Stopping at interoperability has some unfortunate consequences for each of the parties in the identity transactions.
Identity Provider: Must implement multiple protocols. This isn't so bad for IdP's because there are relatively few of them and they can get a fair amount of value for their effort because it means more people will want to use their IdP (why Paul selected ProtectNetwork over AOL).
Relying Party: Must implement multiple protocols based on the services they provide. This is much more invasive because there are a lot more RPs than IdPs. Getting lots of RPs to support multiple protocols will be difficult unless it is made extremely easy through available toolkits. Developers (people?) are inherently lazy and spending time writing the equivalent of a TCP/IP stack by hand is not something they want to do. You can also apply these same consequences to web service providers.
Users: Must have multiple identities from different IdPs and know when to use them. This is the one that will kill the internet identity layer if we don't figure out a way toward better convergence. Here is my reasoning (corrections greatly appreciated)...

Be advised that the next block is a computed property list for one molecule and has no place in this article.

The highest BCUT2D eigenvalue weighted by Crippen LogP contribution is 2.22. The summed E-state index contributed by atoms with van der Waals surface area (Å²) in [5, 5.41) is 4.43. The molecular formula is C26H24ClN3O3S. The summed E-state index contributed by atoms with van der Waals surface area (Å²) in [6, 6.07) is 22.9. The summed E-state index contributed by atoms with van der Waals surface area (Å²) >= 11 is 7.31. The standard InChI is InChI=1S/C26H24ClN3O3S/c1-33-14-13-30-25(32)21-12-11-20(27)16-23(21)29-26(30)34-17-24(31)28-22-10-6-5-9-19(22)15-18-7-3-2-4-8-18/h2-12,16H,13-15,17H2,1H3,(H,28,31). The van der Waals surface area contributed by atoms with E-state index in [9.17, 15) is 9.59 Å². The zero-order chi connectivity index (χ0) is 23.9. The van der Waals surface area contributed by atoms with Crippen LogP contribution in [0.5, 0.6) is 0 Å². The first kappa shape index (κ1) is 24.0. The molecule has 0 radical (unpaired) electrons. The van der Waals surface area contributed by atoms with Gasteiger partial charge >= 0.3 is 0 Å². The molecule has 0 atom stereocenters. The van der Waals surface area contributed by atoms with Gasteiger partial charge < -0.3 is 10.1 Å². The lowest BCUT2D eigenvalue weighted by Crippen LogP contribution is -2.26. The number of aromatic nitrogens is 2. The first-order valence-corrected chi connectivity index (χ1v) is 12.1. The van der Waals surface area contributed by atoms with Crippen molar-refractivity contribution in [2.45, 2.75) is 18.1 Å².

- Web site will need to implement multiple identity systems in order to take advantage of services available on the web
- Supporting multiple identity systems means that the bootstrap problem must be solved (how to exchange my OpenID authentication for a WS-Trust binary security token)
- Solving the bootstrapping problem is most easily done at the IdPs
- Not all IdPs will support all the necessary bootstrapping mechanisms
- Therefore, users will need to have identities at the "right" IdPs in order to use certain web sites
- Those web sites will have to figure out how to inform the user that their single-sign-on identifier doesn't work at their site.
As we work toward convergence, we need to be mindful of the impacts on users. If we don't make it easy for them, the coolness of the technology doesn't matter.
Tags: Identity, Convergence, Liberty Alliance, OpenID, Cardspace